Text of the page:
Sure, there are prettier countries than Germany. There are countries with better weather, better beaches, better scuba diving. There are countries with nicer people, countries where everyone dresses more stylishly, countries where the food tastes better and contains fewer potatoes and less heavy cream. Germans have a word for such countries: Urlaublände. Germans adore Urlaublände countries, occupying them frequently during their long vacations and occasional brief wars. But when sufficient fun has been extracted, Germans shout Auf Wiedersehn! and return to their beloved land of Hefeweitzen, Frankfurters and Weltsmertz.
As a former American, you may worry that Germany will seem "foreign." Fear nicht! Germany has been hard at work Americanizing itself ever since the late '40s, when US troops introduced Germans to America's rich national heritage. (The history of our military presence in Germany is somewhat complex; for complete details, just ask any of your German friends about Hitler.) Although an archaic tongue called Deutsch is the official state language, you will find that most Germans converse in an ultra-precise version of American, which they call English. This dialect lends itself extremely well to complex technical explanations, and prevents unpleasant misunderstandings. Therefore, you will comprehend perfectly when a German explains to you a subtle mistake you have made, something amiss in your choice of clothing, or a fault in the design of your non-German backpack. Germans also embrace many American pop-cultural icons, including Laurie Anderson, David Hasselhoff, and certain Disney characters. Don't worry, you will feel right at home.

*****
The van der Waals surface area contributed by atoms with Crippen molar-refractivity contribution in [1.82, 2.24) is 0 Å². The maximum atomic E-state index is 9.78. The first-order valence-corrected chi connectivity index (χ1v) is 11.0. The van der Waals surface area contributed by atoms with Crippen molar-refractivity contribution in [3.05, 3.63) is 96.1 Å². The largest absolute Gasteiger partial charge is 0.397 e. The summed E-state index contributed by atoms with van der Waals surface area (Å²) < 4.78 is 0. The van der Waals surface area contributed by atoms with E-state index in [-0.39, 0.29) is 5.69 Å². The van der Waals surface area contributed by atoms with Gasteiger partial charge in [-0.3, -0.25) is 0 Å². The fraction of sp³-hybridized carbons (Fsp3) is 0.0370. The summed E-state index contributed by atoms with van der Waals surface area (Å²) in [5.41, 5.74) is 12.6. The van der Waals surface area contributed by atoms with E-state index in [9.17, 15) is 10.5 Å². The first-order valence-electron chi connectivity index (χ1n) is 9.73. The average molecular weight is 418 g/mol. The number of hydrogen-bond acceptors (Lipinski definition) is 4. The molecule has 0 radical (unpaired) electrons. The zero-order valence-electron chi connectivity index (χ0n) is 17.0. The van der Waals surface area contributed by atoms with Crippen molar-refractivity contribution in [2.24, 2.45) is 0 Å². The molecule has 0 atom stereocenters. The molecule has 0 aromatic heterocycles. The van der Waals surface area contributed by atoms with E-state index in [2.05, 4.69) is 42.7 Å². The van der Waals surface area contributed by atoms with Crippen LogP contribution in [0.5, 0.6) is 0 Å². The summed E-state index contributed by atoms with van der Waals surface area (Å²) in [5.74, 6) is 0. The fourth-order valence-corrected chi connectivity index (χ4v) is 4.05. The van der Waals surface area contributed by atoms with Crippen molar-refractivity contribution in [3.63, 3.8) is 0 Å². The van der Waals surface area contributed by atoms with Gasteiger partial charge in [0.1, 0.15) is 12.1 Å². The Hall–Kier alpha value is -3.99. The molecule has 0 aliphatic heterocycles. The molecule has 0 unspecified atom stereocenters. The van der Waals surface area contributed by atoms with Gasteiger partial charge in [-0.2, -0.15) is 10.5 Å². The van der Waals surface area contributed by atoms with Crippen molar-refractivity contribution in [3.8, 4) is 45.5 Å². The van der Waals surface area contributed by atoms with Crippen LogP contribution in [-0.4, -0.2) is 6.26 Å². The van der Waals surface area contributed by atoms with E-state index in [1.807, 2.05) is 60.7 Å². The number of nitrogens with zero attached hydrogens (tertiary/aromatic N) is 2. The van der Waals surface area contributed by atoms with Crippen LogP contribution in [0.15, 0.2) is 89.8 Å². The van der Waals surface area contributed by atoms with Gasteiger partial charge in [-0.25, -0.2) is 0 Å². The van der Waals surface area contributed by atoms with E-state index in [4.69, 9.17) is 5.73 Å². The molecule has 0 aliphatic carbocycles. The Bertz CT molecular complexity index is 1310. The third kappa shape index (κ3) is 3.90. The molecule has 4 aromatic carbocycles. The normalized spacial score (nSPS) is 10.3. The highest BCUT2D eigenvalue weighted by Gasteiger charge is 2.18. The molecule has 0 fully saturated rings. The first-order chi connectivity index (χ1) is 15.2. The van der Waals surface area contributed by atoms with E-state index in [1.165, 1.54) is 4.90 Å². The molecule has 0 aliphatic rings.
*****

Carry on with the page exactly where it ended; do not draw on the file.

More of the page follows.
Germany is served by a dense web of high-speed railways and public transportation--but don't worry! Vast parking lots also await you, stuffed to capacity with expensive new cars. Germans adore both kinds of cars--German and American--so much so that they built an immense national racetrack, called der Autobahn. Unlike our crude freeways, der Autobahn has no speed limit, and no wasteful car-pool lanes. It links all major German cities to a massive central IKEA store from which all furniture is obtained.
One American trait you won't find in Germany is patriotism. Positive German self-image is taboo in Europe. For instance, recently Gerhard Schroeder, the German chancellor, attempted a public expression of mild national pride. I think he said Germany was a strong country. His statement triggered the immediate mobilization of a dozen European countries' armed forces, and a fresh round of French nuclear testing.
Instead of gloating over their considerable national achievements, Germans wallow in shame at how their poorest citizens still cannot afford to travel abroad during the summer. They are humbled by their inability to cure certain rare forms of cancer. Their continued reliance on nuclear power is a frequent cause of public weeping.
Low German self-esteem can work to your advantage. As an ex-American in Germany, you can win any argument simply by shouting, "Sure, but what about Hitler?!" You can get the best seats in restaurants, too, and that's a perk you won't get in France, Czechoslovakia, Mexico or any of those other Urlaublände where the rude waiters pretend not to understand you when you explain, "Me! American! Sit here! American! Much money!"